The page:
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Taking a multifaceted approach to attitudes toward race through popular culture and the American superhero, All New, All Different explores a topic that until now has only received more discrete examination. Considering Marvel, DC, and lesser-known texts and heroes, this illuminating work charts eighty years of evolution in the portrayal of race in comics as well as in film and on television. Beginning with World War II, the authors trace the vexed depictions in early superhero stories, considering both Asian villains and nonwhite sidekicks. While the emergence of Black Panther, Black Lightning, Luke Cage, Storm, and other heroes in the 1960s and 1970s reflected a cultural revolution, the book reveals how nonwhite superheroes nonetheless remained grounded in outdated assumptions. #History #Criticism
When many think of comic books the first thing that comes to mind are caped crusaders and spandex-wearing super-heroes. Perhaps, inevitably, these images are of white men (and more rarely, women). It was not until the 1970s that African American superheroes such as Luke Cage, Blade, and others emerged. But as this exciting new collection reveals, these superhero comics are only one small component in a wealth of representations of black characters within comic strips, comic books, and graphic novels over the past century. The Blacker the Ink is the first book to explore not only the diverse range of black characters in comics, but also the multitude of ways that black artists, writers, and publishers have made a mark on the industry. #History #Criticism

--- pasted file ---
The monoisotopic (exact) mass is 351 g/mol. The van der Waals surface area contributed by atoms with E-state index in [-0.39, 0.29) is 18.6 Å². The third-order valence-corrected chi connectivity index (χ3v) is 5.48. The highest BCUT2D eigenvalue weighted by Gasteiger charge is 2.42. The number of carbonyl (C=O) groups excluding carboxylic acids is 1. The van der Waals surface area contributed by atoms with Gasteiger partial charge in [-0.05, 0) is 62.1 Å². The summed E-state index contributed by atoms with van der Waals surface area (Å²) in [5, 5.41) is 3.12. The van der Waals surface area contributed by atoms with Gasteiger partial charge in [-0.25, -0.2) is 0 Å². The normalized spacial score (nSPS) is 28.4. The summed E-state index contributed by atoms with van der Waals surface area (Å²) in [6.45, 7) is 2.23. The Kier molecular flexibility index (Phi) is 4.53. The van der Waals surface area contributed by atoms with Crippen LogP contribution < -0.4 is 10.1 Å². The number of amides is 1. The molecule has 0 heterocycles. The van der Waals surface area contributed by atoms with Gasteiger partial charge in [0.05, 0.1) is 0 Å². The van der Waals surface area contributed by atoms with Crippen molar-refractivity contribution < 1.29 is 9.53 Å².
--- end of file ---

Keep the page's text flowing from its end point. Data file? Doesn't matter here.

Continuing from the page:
From the influential work of Los Bros Hernandez in Love & Rockets, to comic strips and political cartoons, to traditional superheroes made nontraditional by means of racial and sexual identity (e.g., Miles Morales/Spider-Man), comics have become a vibrant medium to express Latino identity and culture. Indeed, Latino fiction and nonfiction narratives are rapidly proliferating in graphic media as diverse and varied in form and content as is the whole of Latino culture today. Graphic Borders presents the most thorough exploration of comics by and about Latinos currently available. #History #Criticism